Lord Lucas of Chilworth

Tuesday 11 December 2001 01:00
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Michael William George Lucas, car dealer and politician: born 26 April 1926; succeeded 1967 as second Baron Lucas of Chilworth; President, League of Safe Drivers 1976-80; President, Institute of Transport Administration 1980-83; Lord in Waiting 1983-84; Parliamentary Under-Secretary of State, Department of Trade and Industry 1984-87; married 1955 Ann-Marie Buck (two sons, one daughter; marriage dissolved 1989), 1998 Jill MacKean; died Stockbridge, Hampshire 10 November 2001.

Perhaps the biggest disappointment of Lord Lucas of Chilworth's life was his failure by a narrow margin to secure election to the reformed House of Lords in 1999. He had served in Margaret Thatcher's second administration, first as a whip and then for three years as Parliamentary Secretary at the Department of Trade and Industry. With little legislation emanating from the department, Lucas was largely confined to the small change of politics, but as always he was a hard worker, conscientious, invariably courteous, popular in the House and a pleasant colleague.

Michael Lucas was educated at Peter Symond's School, Winchester, and Luton Technical College. From 1940 to 1943 he was an apprentice at Vauxhall Motors Ltd and when called up served with the Royal Armoured Corps. He was later commissioned in the 8th Royal Tank Regiment. On returning to civilian life in 1947, he followed his father into the family business in Southampton and eventually became managing director of Perrins Motors Ltd and Cliffbank Motors. By profession a mechanical engineer, he was Fellow of the Institute of the Motor Industry, whose Vice-President he became in 1993, and of the Institute of Transport Administration. He was proud of his driving record and served four four years as President of the League of Safe Drivers.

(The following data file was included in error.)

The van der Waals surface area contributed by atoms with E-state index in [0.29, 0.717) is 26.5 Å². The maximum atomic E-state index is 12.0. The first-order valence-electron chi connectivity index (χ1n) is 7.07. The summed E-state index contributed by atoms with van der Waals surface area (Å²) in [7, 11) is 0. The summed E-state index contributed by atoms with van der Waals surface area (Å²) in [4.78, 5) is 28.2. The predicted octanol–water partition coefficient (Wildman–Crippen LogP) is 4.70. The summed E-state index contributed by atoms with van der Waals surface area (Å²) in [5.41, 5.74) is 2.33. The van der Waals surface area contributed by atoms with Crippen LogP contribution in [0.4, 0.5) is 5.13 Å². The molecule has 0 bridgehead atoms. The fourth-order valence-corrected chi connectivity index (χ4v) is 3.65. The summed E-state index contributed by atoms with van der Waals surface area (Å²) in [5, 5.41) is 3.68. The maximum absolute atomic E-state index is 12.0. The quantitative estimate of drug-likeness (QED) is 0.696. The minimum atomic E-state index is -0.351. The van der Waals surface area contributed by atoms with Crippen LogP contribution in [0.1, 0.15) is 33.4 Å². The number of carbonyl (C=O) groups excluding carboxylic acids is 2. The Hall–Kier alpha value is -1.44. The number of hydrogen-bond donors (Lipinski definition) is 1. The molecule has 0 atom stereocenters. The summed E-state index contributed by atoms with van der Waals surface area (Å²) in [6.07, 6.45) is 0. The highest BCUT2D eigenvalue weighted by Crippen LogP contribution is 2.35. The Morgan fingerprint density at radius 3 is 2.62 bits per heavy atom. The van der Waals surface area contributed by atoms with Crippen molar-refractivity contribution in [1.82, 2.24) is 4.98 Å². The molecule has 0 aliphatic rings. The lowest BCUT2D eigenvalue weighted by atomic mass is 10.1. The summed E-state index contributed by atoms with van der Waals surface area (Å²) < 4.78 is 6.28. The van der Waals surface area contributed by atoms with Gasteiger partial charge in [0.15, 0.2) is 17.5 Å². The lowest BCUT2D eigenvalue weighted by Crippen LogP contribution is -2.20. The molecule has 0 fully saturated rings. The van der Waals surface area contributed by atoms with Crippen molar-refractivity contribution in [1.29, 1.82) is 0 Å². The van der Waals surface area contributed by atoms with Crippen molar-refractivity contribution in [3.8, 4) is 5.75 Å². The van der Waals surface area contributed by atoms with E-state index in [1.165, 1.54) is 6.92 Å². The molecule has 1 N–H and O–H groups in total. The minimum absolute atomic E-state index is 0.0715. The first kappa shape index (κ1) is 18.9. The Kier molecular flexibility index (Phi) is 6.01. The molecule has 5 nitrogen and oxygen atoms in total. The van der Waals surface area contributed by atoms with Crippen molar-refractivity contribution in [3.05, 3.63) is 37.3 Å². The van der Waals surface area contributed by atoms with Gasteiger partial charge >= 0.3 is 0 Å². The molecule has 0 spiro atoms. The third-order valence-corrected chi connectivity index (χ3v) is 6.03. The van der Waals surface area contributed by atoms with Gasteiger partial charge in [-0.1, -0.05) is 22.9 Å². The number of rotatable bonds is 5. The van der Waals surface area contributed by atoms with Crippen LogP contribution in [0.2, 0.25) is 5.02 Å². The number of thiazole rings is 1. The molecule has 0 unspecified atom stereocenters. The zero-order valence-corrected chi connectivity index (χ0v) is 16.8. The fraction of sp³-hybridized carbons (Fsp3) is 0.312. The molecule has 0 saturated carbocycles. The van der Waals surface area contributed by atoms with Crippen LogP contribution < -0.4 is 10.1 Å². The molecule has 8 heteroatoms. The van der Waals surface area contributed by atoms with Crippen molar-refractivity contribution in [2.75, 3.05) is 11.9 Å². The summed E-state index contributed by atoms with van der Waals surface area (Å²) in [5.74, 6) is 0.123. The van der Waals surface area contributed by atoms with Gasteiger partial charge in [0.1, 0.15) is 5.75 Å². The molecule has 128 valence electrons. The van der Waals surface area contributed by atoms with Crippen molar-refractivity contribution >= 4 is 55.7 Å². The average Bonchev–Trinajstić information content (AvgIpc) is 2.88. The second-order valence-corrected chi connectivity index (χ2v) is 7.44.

His father, George Lucas, was a prominent figure in the motor trade. He held a Vauxhall dealership in Southampton and was President of the Motor Agents Association in the 1920s and again during the Second World War. He chaired the National Joint Industrial Council of the Motor Vehicle Retail and Repair Trade from 1941 to 1946, and had caught Attlee's eye. As a result in 1946 he found himself elevated to the House of Lords where he served first as a whip and latterly as Parliamentary Secretary to the Ministry of Transport. Michael's mother, née Sonia Finkelstein, came from Latvia.

When his father died in October 1967, Lucas took the Conservative whip in the House of Lords, but it was not until 1980 that he began to make a major mark on its deliberations. He served on the Select Committee on Science and Technology from 1980 to 1983 and speedily found himself selected to be one of the delegates to the North Atlantic Assembly. After the 1983 election he was appointed a Lord in Waiting, answering for the Government on transport and the environment, and a year later was promoted to junior office in the DTI.

Never a wealthy man, he was known to have some difficulty managing on his ministerial salary. When he returned to the backbenches after the 1987 election, he resumed his place on the public policy committee of the RAC and became a hard-working member of the House of Lords Select Committee on the European Communities. From 1988 until 1998 he was again a delegate to the North Atlantic Assembly.

An excellent shot, Lucas was a regular competitor at Bisley, but he also enjoyed the quieter pursuit of gardening.

John Barnes

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